Ranchers and environmentalists have long been perceived as adversaries, with those in favor of livestock grazing on one side and those not in favor on the polar opposite. Over the past few decades, however, the two have worked towards changing this perception. In this episode of "A Sense of Place," producer Max Hittesdorf explores the evolution of the rangeland conflict and how conservation and cattle can in fact support each other, despite a history of opposition.
“The fire isn’t over until restoration is complete” is a catch-phrase that has been floating around Colorado Springs ever since our two most recent fires in 2012 and 2013. But what exactly is “restoration”? When will it be complete? And what is our role in the fight to mitigate future fires? In this episode of “A Sense of Place,” producer Sarah Stockdale takes us on a journey up highway 24 to the Waldo Canyon burn scar, to speak with Theresa Springer of the Coalition for the Upper South Platte, and Eric Perramond, associate professor of Southwest Studies at Colorado College.
In this episode of “A Sense of Place,” producer Sarah Stockdale speaks with Doug Holdread, Steve Wooten and Grady Grissom, members of the Pinyon Canyon Opposition Coalition. In 2007, when Fort Carson proposed to expand a maneuvering site onto ranch-lands, land-owners came together with environmentalists and activists to protect their lands. This episode explores how the coalition’s success, and why they continue to fight for their lifestyle and their land.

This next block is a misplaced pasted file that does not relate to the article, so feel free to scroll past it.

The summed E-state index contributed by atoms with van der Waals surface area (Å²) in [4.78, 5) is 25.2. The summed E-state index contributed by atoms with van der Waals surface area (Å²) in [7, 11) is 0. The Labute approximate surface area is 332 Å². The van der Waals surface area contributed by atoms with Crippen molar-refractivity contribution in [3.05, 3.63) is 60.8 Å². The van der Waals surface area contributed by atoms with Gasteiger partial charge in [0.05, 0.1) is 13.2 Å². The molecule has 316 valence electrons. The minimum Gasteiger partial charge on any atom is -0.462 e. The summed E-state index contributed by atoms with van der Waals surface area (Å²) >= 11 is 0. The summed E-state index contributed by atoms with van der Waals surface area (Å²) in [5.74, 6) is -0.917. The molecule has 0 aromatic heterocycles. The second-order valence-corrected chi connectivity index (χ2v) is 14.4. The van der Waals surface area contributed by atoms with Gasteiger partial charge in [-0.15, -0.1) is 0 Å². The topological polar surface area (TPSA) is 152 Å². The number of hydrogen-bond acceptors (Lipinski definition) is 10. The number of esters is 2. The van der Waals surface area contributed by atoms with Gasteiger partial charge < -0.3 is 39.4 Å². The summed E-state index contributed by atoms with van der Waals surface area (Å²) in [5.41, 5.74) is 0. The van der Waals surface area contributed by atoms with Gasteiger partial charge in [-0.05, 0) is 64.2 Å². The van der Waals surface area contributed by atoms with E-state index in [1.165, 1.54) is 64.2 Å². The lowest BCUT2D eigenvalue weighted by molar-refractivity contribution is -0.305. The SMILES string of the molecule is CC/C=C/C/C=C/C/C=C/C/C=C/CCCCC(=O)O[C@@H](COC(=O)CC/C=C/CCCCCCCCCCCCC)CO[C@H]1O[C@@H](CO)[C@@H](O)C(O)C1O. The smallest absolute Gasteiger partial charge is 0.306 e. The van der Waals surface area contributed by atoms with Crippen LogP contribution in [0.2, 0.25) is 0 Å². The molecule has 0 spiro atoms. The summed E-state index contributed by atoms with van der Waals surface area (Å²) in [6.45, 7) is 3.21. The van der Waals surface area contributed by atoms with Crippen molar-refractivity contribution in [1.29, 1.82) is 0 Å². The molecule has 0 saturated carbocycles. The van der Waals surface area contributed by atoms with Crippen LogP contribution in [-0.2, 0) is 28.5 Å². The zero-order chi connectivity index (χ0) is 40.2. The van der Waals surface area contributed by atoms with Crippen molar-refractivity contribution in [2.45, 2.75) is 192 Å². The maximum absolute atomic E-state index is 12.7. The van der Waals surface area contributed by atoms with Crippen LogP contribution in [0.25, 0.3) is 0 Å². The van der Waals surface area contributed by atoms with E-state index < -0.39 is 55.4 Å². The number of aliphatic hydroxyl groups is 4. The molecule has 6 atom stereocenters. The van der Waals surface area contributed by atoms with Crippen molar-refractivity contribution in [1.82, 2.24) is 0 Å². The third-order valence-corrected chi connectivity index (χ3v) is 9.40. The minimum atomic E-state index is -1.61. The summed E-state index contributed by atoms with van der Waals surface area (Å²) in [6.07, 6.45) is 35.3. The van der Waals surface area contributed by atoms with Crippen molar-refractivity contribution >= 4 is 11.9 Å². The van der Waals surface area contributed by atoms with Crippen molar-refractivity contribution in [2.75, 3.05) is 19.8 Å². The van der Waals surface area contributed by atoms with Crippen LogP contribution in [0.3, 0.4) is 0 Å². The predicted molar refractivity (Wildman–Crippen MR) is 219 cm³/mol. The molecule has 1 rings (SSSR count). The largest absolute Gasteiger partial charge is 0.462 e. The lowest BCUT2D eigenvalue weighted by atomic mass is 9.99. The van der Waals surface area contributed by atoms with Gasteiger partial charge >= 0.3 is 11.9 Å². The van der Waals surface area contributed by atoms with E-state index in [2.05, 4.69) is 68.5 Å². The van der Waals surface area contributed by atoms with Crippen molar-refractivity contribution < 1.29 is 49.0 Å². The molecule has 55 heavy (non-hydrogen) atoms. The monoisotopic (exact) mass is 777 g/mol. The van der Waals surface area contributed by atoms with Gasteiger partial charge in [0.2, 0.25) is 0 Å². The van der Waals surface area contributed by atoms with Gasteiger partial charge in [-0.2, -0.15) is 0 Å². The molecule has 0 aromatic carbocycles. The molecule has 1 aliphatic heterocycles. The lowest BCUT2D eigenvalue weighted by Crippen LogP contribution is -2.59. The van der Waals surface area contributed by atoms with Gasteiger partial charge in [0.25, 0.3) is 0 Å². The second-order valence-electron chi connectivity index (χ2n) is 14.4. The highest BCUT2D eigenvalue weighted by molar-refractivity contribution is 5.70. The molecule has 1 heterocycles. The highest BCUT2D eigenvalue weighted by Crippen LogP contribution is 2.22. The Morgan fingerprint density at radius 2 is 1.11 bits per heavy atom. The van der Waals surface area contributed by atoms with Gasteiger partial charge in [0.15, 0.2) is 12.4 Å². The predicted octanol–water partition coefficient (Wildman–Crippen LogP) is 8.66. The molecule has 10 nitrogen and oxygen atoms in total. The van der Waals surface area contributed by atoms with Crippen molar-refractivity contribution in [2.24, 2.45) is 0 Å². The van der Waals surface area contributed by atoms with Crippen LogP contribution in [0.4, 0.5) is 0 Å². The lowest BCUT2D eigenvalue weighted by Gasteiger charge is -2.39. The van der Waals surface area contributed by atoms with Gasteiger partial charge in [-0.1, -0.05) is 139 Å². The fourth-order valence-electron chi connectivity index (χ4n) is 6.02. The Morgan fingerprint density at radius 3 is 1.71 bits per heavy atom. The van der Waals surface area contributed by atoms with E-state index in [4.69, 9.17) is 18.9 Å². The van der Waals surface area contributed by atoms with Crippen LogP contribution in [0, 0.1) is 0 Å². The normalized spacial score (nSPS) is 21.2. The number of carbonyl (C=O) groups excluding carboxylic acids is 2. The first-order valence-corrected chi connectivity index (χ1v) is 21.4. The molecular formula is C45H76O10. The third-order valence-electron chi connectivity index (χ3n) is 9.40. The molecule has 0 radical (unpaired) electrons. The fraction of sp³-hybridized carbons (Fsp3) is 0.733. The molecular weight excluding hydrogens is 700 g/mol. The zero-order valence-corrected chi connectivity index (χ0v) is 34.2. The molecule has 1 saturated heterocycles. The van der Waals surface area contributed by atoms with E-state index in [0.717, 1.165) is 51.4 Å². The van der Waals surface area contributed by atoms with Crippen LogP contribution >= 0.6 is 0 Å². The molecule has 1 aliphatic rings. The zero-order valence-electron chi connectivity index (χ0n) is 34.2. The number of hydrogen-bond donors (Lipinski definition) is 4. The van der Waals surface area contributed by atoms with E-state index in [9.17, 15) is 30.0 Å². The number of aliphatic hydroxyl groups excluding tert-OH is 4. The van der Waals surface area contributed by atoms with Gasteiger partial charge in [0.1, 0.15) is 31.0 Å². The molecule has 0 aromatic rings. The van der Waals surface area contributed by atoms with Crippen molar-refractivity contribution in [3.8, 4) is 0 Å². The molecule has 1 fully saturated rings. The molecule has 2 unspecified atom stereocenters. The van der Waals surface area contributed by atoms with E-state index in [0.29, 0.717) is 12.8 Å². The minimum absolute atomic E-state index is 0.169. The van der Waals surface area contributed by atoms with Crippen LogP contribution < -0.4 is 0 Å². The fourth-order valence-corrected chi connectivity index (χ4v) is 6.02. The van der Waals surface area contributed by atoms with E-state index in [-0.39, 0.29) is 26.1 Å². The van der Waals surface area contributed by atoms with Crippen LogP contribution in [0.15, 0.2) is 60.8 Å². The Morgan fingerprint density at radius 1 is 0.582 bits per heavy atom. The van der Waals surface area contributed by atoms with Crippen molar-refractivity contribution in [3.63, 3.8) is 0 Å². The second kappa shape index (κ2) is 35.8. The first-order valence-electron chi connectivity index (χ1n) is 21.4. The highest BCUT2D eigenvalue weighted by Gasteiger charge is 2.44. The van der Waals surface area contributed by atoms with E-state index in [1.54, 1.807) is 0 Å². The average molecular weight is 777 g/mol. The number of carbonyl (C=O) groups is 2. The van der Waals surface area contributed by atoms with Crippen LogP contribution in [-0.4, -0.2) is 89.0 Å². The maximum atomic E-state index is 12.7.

This is the story of an heirloom tomato seed that one family has been growing in Colorado since they came to homestead in the San Luis Valley 125 years ago. Penn Parmenter, an avid seed-saver from Westcliffe, got a hold of the tomato seed just before the man who had been growing it passed away. Over time, Penn was able to reconnect the man's family with the precious heirloom and help them to rekindle their relationship with this extraordinary inheritance.
This is the first installment of A Sense of Place, an 8-week collaboration between The Big Something and The State of the Rockies at Colorado College. The series will explore environmental histories and issues in southern Colorado and Northern New Mexico. In this first piece, producer Sarah Stockdale talks to Gary Rapp about the Shooks Run Agro-Forestry Project in Colorado Springs.
Tune in two weeks from now on April 16 at 4:50 p.m. at the same time to hear the next installment.